In Corporate Learning, Standing Still is the Same as Falling Behind
Employees today are no longer learning so they can work; they are working so they can learn.
It is difficult to weigh up the considerable power of technology to affect change. And it is just as difficult to name any area of daily life that has not been altered by it in just the last decade.
The world-changing force of technology has been apparent for a long time. Perhaps most notably in the invention of the Gutenberg printing press in the fifteenth century, which allowed for the rapid spread of information through books and newspapers. Succeeding periods of major advance followed in the eighteenth century during the Industrial Revolution and, further on, in the popularising of telephones and TVs in the the nineteenth and twentieth centuries.
But while these technologies made mass communication more readily available, their steady rate of progress pales in comparison to the succeeding century of change.
Today, it is almost impossible to think of a single aspect of daily life that is beyond technology’s reach. It has transformed how we receive news as well as how we make it. It has changed political landscapes, breaking world leaders just as easily as it has helped make them. And it is actively affecting an evolution of our daily routines, interactions, ways of living, and even ways of thinking.
In fact the acceleration and scale of its development has reached a point where we experience something like a new Industrial Revolution every decade or so (it’s generally agreed that we are in fact entering a Fourth Industrial Revolution). Just as we grow comfortable with existing technologies, trailblazing new ones suddenly emerge with the potential to reinvent the world once again.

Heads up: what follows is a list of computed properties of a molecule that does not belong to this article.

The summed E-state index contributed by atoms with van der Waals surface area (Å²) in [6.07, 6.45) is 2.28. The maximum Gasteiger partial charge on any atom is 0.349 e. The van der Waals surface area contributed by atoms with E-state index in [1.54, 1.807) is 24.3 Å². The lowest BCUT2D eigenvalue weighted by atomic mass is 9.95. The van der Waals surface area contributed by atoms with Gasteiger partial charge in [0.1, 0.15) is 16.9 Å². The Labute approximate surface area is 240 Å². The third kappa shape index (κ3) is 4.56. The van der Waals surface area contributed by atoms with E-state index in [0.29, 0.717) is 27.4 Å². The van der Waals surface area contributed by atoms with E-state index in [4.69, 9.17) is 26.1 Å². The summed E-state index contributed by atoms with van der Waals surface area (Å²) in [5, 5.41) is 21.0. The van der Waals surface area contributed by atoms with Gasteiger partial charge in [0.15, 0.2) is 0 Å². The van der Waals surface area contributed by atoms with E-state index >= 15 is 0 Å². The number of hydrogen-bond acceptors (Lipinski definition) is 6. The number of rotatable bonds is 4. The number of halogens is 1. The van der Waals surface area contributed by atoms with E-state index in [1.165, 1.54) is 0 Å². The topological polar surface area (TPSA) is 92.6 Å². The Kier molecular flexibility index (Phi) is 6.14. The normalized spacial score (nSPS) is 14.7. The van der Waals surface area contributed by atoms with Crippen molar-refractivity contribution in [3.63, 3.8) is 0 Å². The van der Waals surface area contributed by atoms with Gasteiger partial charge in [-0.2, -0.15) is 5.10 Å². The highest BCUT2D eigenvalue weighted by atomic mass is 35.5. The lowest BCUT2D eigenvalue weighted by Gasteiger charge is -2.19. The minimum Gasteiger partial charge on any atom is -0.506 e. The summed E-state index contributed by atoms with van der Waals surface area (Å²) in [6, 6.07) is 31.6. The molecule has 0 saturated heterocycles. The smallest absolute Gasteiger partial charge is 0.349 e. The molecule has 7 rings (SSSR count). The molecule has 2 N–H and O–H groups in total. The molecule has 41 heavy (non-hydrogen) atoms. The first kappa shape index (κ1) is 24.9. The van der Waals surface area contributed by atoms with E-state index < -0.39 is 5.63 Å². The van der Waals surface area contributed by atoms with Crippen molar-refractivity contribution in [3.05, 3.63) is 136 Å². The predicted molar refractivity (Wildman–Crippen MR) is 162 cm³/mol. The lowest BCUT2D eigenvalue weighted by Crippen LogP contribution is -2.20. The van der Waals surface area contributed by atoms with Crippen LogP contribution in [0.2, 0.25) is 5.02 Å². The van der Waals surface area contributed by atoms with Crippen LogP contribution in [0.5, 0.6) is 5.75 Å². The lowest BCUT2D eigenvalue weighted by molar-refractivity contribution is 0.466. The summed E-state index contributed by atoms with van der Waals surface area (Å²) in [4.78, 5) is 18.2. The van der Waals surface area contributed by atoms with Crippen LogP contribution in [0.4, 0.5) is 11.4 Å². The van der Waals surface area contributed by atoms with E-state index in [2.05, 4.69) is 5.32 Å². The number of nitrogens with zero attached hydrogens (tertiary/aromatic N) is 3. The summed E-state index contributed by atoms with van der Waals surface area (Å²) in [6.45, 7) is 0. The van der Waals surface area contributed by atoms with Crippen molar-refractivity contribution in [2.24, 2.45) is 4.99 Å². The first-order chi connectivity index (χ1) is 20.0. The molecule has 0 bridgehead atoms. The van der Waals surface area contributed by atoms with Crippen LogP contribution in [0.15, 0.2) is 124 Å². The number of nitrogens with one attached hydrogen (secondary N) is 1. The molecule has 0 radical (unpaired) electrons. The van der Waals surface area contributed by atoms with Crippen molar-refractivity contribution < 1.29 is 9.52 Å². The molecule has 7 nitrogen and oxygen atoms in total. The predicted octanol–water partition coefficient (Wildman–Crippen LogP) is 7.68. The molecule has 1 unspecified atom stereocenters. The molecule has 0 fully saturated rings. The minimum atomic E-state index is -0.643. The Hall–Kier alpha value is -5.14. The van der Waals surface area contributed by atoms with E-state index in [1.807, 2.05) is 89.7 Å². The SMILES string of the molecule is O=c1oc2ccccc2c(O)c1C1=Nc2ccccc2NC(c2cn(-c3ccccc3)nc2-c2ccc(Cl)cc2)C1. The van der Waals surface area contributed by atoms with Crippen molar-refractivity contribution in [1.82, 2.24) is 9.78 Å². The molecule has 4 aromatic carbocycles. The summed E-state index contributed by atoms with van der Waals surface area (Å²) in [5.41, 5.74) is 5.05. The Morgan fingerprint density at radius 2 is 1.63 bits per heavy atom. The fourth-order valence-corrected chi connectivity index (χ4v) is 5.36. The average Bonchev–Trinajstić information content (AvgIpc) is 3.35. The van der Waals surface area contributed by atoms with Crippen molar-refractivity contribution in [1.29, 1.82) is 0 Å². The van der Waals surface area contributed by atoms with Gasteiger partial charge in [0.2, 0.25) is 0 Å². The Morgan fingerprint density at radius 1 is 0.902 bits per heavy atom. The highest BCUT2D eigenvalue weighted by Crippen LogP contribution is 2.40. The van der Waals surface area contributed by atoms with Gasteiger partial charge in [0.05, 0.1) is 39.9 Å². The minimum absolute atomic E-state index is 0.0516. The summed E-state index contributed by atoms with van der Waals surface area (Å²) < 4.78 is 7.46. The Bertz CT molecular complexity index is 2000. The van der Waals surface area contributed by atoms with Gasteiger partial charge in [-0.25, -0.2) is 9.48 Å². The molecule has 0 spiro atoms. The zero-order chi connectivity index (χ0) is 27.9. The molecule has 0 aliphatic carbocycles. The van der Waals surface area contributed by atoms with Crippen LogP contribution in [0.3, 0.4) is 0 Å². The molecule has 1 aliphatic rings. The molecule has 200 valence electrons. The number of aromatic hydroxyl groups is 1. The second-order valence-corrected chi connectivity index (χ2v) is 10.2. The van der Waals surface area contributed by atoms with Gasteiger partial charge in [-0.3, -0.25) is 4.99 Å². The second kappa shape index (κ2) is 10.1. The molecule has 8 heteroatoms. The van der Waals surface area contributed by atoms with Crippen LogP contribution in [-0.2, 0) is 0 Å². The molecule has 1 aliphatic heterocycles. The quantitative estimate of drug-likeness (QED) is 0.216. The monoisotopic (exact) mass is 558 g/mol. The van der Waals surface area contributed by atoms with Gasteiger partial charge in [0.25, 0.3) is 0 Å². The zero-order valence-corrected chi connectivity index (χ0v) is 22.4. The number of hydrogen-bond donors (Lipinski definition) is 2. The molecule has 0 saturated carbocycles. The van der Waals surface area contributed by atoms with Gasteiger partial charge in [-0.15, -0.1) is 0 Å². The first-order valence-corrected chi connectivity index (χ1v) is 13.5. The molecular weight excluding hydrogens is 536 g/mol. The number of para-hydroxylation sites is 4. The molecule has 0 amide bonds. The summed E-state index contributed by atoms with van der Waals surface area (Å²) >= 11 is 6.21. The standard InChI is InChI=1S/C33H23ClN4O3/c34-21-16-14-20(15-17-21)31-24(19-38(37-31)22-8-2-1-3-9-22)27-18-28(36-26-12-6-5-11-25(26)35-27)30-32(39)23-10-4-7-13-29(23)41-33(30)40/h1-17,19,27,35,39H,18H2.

Learning & Development in the Corporate Environment
Riding the crest of this wave is the world of commerce, which must continually adapt to new technologies so that it can better serve growing consumer numbers.
For this to happen, high-performing companies now seek employees who are themselves adaptable, prepared to spot new opportunities, and keen to embrace the changes necessary to make the most of those opportunities. To ensure that their employees get to this point – and remain there – the same high-performing companies are spending significantly more than their competitors on corporate learning and development.
According to an employer survey by the World Economic Forum the ten most valuable workforce skills for 2020 are projected to look quite different to those previously earmarked for 2015, with critical thinking and creativity moving close to the top of the list.
But why have such skills become so important? And are the majority of companies properly equipped to nurture them in employees?
The straightforward answer to the former question is that cognitive and creative skills are more desirable now because traditional “hard” skills are becoming obsolete far more quickly. According to Deloitte’s Human Capital Trends of 2017, software engineers now need to re-develop their skills every 12 to 18 months. And it is much the same with professionals in other areas such as finance, marketing, law, and manufacturing.
“As technology accelerates,” says former US Ambassador Jeffrey Bleich “training may barely be sufficient to last 10 years. How will that work? How do we educate and retrain people for six careers over a lifetime? And what sorts of jobs will those be? How will we give people purpose when machines can do everything that is dull, dangerous, or determinable?”
Problem solving, creativity, and critical thinking are valued because they essentially act as gateways for ongoing development in other areas: they enable greater flexibility. As with the limited shelf-life of hard skills, corporate training programs that don’t support these cognitive skills run the same risk of obsolescence.
The potential consequences of this are huge, as pointed out by Randi Zuckerberg, a former Director at Facebook (and sister of co-founder Mark Zuckerberg):
“Many employers say they value training but don’t actually create a culture where employees feel they can take the time to get that training. It can easily get to the point where employers find themselves with tens of thousands of employees whose skills are suddenly outdated, and all of a sudden they need to go through mass re-training of thousands of people.”